Four years after Euro-Maidan revolution, mother of slain protester still seeks justice

KYIV – The first protester was mowed down by sniper fire on February 20, 2014,  exactly at 8:59:34 a.m. on Instytutska Street leading up towards Kyiv’s government quarter. Thirty minutes and 23 deaths later, another sniper shot killed Ihor Kostenko near the October Palace on the same street.

The death toll of Euro-Maidan protesters – known as the Heavenly Hundred – ended that day with 48 at 4:57:55 p.m., according to a joint investigation by Talionis and that the Prosecutor General’s Office (PGO) corroborates with official statistics.

Abramenko wins gold medal in aerials

Oleksandr Abramenko made history on February 18, becoming the first man to win an individual Winter Olympic medal for Ukraine in a very tight aerials final competition. Both Abramenko and China’s Jia Zongyang attempted the same jump in the last round, a back full, double full. Both executed the jump perfectly and both believed they had won. The 29-year-old Ukrainian celebrated prematurely, turning a Ukrainian flag into a cape and racing around when his final score of 128.51 was posted. His score remained tops after Canada’s Olivier Rochon and Belarus’s Stanislau Hladchenko both washed out in their last attempts, leaving only Jia.

Master photographer Edward Burtynsky: Son of survivors

OTTAWA – Recalling past human atrocities can be both a politically delicate exercise for governments and a deeply personal journey for survivors and those close to them.

Last September, the Canadian government unveiled a monument to honor the victims and survivors of the Holocaust near the Canadian War Museum in Ottawa.

But the main plaque did not directly address the murder of 6 million Jews as the Nazis’ main target and only acknowledged the National Holocaust Monument as a commemoration to “the millions of men, women and children” deliberately killed during “one of the darkest chapters in history.”

The Kerch Strait Bridge and Russia’s A2/AD Zone around Crimean peninsula

In order to secure and consolidate its control over Crimea, which Russia illegally annexed from Ukraine in early 2014, Moscow has been building a bridge across the Kerch Strait to provide a physical link between the occupied peninsula and Russia proper. The ongoing construction of the road-and-rail bridge reached a symbolic high point last year, when central arches were lifted into position in August and October, forcing the temporary closure of the narrow maritime channel to ship traffic (see Eurasia Daily Monitor, September 6, 2017). This action raised serious concerns in Ukraine and the West. The project’s first operational phase should be completed in December 2018. The Russian bridge to Crimea is a strategic priority for the Kremlin and has been driving important security-sector developments in the region.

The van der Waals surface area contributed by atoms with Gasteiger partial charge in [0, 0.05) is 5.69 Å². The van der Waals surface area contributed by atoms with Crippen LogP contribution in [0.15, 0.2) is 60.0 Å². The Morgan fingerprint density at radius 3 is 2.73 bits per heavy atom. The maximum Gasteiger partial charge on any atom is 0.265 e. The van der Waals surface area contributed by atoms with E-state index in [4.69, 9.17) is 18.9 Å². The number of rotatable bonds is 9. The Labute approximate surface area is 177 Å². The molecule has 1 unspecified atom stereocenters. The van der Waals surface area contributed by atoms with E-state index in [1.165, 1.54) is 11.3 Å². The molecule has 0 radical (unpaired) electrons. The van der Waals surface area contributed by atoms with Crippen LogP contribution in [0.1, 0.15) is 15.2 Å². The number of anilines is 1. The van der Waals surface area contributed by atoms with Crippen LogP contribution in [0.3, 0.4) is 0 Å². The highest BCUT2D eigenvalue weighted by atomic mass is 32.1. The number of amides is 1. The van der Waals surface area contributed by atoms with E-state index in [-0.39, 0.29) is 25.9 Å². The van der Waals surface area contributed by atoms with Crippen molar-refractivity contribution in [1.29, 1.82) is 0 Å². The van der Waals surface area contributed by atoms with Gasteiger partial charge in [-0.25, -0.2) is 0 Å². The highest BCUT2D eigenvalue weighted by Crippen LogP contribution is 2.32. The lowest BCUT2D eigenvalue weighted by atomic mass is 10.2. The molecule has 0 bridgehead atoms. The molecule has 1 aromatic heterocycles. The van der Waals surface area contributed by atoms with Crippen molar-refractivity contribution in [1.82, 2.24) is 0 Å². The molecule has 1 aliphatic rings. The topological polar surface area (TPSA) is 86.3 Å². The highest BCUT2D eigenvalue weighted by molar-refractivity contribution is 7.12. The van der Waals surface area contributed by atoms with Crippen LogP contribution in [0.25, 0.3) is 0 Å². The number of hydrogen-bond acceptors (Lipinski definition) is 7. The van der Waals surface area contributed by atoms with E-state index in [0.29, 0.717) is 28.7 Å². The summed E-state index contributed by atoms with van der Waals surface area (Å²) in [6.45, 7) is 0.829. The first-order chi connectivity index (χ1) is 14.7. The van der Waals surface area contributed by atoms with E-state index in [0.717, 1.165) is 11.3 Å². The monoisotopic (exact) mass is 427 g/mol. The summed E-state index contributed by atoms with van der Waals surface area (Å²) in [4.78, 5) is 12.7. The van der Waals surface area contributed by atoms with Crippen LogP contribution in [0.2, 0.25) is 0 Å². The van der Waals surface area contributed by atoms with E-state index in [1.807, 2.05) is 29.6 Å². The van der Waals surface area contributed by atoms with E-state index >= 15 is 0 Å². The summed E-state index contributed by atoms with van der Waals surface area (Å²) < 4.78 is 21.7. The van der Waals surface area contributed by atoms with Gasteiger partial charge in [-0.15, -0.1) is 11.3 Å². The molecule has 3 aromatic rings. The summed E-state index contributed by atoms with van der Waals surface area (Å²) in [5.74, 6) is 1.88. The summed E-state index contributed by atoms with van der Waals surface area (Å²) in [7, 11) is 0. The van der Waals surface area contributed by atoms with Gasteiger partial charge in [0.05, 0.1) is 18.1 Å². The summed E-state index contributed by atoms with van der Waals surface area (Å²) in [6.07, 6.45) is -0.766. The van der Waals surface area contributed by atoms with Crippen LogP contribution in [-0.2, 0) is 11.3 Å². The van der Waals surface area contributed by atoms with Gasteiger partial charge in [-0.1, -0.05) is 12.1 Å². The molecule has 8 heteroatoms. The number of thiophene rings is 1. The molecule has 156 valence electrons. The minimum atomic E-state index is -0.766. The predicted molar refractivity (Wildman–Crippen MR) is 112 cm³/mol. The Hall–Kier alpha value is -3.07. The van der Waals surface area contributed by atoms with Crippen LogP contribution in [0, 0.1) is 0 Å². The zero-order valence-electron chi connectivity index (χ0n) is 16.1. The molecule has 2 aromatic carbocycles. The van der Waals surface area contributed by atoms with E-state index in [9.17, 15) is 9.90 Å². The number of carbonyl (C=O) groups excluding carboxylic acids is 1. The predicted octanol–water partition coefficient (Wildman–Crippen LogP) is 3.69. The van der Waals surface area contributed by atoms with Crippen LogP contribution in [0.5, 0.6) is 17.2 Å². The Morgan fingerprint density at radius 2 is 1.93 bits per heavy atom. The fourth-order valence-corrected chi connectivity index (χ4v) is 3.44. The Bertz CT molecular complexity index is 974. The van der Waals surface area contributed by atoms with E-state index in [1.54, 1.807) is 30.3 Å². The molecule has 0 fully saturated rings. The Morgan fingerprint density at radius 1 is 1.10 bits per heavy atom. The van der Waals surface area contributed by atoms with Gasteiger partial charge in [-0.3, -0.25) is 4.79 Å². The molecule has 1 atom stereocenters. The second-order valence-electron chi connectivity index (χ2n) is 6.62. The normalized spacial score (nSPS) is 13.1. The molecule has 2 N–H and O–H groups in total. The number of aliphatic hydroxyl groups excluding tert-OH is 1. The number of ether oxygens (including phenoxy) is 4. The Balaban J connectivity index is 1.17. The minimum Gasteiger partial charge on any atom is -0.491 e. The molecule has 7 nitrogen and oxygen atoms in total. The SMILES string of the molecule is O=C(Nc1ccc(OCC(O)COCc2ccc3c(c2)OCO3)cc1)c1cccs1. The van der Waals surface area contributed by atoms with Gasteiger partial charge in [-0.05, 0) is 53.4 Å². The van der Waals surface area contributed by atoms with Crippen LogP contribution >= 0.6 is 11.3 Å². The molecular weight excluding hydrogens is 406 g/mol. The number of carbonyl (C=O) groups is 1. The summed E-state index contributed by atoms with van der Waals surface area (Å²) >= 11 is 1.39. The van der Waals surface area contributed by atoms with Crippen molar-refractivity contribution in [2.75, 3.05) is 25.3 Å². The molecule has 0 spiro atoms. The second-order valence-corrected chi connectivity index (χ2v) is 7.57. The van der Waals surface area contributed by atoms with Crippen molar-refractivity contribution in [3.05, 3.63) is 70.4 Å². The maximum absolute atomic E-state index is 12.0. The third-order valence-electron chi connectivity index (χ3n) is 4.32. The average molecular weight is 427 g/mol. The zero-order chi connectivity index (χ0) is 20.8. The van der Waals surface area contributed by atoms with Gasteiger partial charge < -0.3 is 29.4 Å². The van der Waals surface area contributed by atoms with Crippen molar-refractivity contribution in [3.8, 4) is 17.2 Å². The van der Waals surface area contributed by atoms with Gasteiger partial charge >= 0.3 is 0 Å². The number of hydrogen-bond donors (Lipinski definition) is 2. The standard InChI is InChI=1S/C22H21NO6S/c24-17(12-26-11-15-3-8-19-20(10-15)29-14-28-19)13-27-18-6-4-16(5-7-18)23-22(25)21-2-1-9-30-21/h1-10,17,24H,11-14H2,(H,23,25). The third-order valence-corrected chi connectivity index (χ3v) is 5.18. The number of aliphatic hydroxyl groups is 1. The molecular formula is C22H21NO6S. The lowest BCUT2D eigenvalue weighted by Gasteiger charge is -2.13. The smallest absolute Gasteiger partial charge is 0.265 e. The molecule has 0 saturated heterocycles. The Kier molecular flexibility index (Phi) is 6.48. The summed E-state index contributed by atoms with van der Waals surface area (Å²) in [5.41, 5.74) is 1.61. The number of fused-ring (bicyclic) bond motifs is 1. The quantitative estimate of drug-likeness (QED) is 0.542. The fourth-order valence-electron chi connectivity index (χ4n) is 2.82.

‘We’re in trouble’: Rancor rules at Munich Security Conference

MUNICH, Germany – Sharp and often fierce rhetoric permeated this year’s Munich Security Conference, which asked participants if the world could manage to dial down the geopolitical tensions that have been rapidly mounting in recent years. Such was the fraught atmosphere surrounding this year’s annual gathering of world leaders, diplomats and other dignitaries that the conference chairman saw considerable symbolism in how he punctuated the title of this year’s event: “To The Brink – And Back?”

“I was hoping when I opened this conference on Friday that, in concluding the conference, I would be able to say we can delete the question mark. In other words: ‘We are back from the brink,’“ former German diplomat Wolfgang Ischinger said in closing remarks at the three-day event on February 18. “I’m actually not sure we can say that,” he added. From Kyiv’s war with Russia-backed separatists in eastern Ukraine, to U.S. allegations of Moscow’s election-meddling, to territorial disputes between ex-Soviet republics, to a rhetorical clash between Israel and Iran, geopolitical rancor pervaded this year’s conference.

Ukrainians in Washington remember the Heavenly Hundred of the Euro-Maidan

WASHINGTON – A mass gathering of Ukrainian Americans with large and small Ukrainian flags in hand occupied a portion of the steps in front of the Lincoln Memorial on the National Mall February 18 to commemorate the Heavenly Hundred who were killed four years ago in Kyiv while protesting the pro-Russian government of President Viktor Yanukovych.

This now-annual event was organized by the Embassy of Ukraine and four Ukrainian American organizations, United Help Ukraine, Razom for Ukraine, the U.S.-Ukraine Foundation and U.S.-Ukrainian Activists, whose representatives addressed the gathering, and the thousands of tourists walking by that Sunday afternoon.